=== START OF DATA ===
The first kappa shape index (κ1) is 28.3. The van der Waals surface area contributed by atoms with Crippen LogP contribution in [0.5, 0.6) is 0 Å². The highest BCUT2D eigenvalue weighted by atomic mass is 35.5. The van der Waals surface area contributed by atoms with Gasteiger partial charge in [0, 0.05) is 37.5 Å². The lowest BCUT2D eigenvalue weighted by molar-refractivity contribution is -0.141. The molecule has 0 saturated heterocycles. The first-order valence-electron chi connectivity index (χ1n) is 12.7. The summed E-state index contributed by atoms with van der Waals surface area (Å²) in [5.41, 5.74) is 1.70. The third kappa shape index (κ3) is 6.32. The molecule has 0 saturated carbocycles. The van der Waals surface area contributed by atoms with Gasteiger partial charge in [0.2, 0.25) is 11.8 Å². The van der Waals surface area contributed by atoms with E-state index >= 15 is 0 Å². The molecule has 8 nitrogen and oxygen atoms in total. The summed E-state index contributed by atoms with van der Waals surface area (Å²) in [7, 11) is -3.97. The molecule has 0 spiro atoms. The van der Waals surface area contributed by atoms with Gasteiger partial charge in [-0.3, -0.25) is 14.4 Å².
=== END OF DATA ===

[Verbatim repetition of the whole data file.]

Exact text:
The first kappa shape index (κ1) is 28.3. The van der Waals surface area contributed by atoms with Crippen LogP contribution in [0.5, 0.6) is 0 Å². The highest BCUT2D eigenvalue weighted by atomic mass is 35.5. The van der Waals surface area contributed by atoms with Gasteiger partial charge in [0, 0.05) is 37.5 Å². The lowest BCUT2D eigenvalue weighted by molar-refractivity contribution is -0.141. The molecule has 0 saturated heterocycles. The first-order valence-electron chi connectivity index (χ1n) is 12.7. The summed E-state index contributed by atoms with van der Waals surface area (Å²) in [5.41, 5.74) is 1.70. The third kappa shape index (κ3) is 6.32. The molecule has 0 saturated carbocycles. The van der Waals surface area contributed by atoms with Gasteiger partial charge in [0.2, 0.25) is 11.8 Å². The van der Waals surface area contributed by atoms with E-state index >= 15 is 0 Å². The molecule has 8 nitrogen and oxygen atoms in total. The summed E-state index contributed by atoms with van der Waals surface area (Å²) in [7, 11) is -3.97. The molecule has 0 spiro atoms. The van der Waals surface area contributed by atoms with Gasteiger partial charge in [-0.3, -0.25) is 14.4 Å².